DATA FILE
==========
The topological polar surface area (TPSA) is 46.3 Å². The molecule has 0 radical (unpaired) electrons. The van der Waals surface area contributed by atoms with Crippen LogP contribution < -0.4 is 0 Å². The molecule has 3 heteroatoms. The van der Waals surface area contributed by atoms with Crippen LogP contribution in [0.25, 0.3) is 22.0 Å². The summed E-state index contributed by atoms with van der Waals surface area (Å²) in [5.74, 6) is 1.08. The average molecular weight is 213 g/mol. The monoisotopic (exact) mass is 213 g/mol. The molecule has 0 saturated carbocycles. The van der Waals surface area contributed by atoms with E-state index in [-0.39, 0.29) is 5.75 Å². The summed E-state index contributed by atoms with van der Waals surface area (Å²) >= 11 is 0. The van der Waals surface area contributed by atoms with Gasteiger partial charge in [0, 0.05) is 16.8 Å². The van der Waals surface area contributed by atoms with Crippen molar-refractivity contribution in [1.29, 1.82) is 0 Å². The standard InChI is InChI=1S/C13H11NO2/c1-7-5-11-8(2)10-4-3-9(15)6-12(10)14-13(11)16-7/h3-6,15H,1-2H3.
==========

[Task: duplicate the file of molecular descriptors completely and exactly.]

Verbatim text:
The topological polar surface area (TPSA) is 46.3 Å². The molecule has 0 radical (unpaired) electrons. The van der Waals surface area contributed by atoms with Crippen LogP contribution < -0.4 is 0 Å². The molecule has 3 heteroatoms. The van der Waals surface area contributed by atoms with Crippen LogP contribution in [0.25, 0.3) is 22.0 Å². The summed E-state index contributed by atoms with van der Waals surface area (Å²) in [5.74, 6) is 1.08. The average molecular weight is 213 g/mol. The monoisotopic (exact) mass is 213 g/mol. The molecule has 0 saturated carbocycles. The van der Waals surface area contributed by atoms with E-state index in [-0.39, 0.29) is 5.75 Å². The summed E-state index contributed by atoms with van der Waals surface area (Å²) >= 11 is 0. The van der Waals surface area contributed by atoms with Gasteiger partial charge in [0, 0.05) is 16.8 Å². The van der Waals surface area contributed by atoms with Crippen molar-refractivity contribution in [1.29, 1.82) is 0 Å². The standard InChI is InChI=1S/C13H11NO2/c1-7-5-11-8(2)10-4-3-9(15)6-12(10)14-13(11)16-7/h3-6,15H,1-2H3.